These 10 maps are live today in the SpyParty beta, and they'll be available in the Steam Early Access version when that launches April 12th. Anyone who buys into the beta via Hecker's website will automatically receive the Steam version as well. This is notable for any interested spies and snipers, as the game's price is set to rise when it hits Steam: The SpyParty.com beta is $15, while the Steam Early Access version will cost $25.
"The players told me to do it," Hecker says about the price increase. "They were like, 'Your game is way under-priced at $15.' So, there you go. I mean, maybe not when it was the old art."
"At indie scale, you can't make something an eSport."
That old art and a decade of playtesting has helped Hecker create a rich, competitive game unlike any title currently on the eSports market -- a market that didn't even exist when he began building SpyParty.
"At indie scale, you can't make something an eSport," he says. "That happens, that's something the players do. I'm putting, obviously, all the stuff in there to make it possible to -- I don't even know what an eSport means, at some level, right? But I'm making an intensely competitive multiplayer game."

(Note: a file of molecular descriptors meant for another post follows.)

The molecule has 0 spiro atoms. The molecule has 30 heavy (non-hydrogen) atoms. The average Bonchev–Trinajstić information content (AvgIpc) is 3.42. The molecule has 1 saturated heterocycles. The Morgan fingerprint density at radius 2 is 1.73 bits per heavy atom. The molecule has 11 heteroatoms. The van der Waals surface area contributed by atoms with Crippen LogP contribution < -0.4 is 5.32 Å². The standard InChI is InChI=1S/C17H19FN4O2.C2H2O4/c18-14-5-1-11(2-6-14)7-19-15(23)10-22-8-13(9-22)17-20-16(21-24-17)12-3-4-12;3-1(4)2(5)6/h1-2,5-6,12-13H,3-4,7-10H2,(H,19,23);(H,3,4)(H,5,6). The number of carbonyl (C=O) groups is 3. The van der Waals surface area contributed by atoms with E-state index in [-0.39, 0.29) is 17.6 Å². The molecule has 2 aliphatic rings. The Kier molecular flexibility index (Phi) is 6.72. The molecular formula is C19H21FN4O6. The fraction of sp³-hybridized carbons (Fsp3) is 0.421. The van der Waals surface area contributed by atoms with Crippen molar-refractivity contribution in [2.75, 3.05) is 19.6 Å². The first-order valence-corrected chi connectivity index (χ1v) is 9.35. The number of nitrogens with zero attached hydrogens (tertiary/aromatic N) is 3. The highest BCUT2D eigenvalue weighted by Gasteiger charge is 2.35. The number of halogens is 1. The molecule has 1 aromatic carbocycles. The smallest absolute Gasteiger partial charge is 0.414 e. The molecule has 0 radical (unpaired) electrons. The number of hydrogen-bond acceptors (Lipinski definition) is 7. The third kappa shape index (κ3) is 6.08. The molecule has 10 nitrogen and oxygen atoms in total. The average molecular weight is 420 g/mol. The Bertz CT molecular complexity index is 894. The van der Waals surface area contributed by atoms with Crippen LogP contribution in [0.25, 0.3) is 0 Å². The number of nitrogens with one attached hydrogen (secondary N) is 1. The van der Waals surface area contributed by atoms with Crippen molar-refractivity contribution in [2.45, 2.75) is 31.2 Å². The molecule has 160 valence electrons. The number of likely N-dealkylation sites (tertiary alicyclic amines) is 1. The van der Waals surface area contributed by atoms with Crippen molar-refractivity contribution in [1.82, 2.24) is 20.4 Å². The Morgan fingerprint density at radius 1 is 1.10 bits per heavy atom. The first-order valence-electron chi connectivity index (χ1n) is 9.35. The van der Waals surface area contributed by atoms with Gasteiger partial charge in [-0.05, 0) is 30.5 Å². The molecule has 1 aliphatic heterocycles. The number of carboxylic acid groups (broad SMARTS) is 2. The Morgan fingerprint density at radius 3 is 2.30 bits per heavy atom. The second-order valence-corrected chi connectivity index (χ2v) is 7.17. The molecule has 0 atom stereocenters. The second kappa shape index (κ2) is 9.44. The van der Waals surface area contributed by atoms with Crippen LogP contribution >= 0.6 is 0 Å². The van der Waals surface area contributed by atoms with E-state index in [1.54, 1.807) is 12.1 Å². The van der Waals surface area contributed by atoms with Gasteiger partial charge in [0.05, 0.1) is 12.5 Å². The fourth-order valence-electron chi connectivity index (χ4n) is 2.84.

With the inception of Twitch and eSports on a mainstream scale, the video game industry might finally be ready for SpyParty -- just in time for SpyParty to finally be ready for prime time. It even has a ridiculously deep replay system, allowing players to relive their matches from all variety of perspectives and speeds, and slice together their most amazing moments for YouTube and beyond.
This is truly, really, the beginning of the end of Hecker's 10-year journey to release SpyParty in its entirety.
As a former developer at Microsoft and Electronic Arts, Hecker began working on SpyParty with hundreds of thousands of dollars in big-name company stocks to back him up. After 10 years of development, including paying Cimino a AAA-level salary, he's recently had to borrow some money from his mom to keep things rolling.
"But I can program a computer in the Bay Area. I'm not gonna starve, worst case, right?" Hecker says. "So that helps me not like, just die from the anxiety. But it is hugely scary. Because it's the culmination of 10 years of creative work. I know the game is good, people love -- the top players have 20,000 games. I know I made what I wanted to make."
At 47, Hecker is living the indie life commonly associated with young fresh-out-of-school developers. He's living the life he built for himself, one spy and one sniper at a time.
"It's weird to be 47 with a kid and a mortgage, and literally have like -- I have literally no idea what my life is gonna be like in 30 days," he says. "In less than 30 days this game ships and I'll have some idea of how it's doing, and it's just a weird, that's an 18-year-old feeling. Where you're like, 'I don't know, I'm moving away from home, and what's gonna happen?' Who fucking knows?"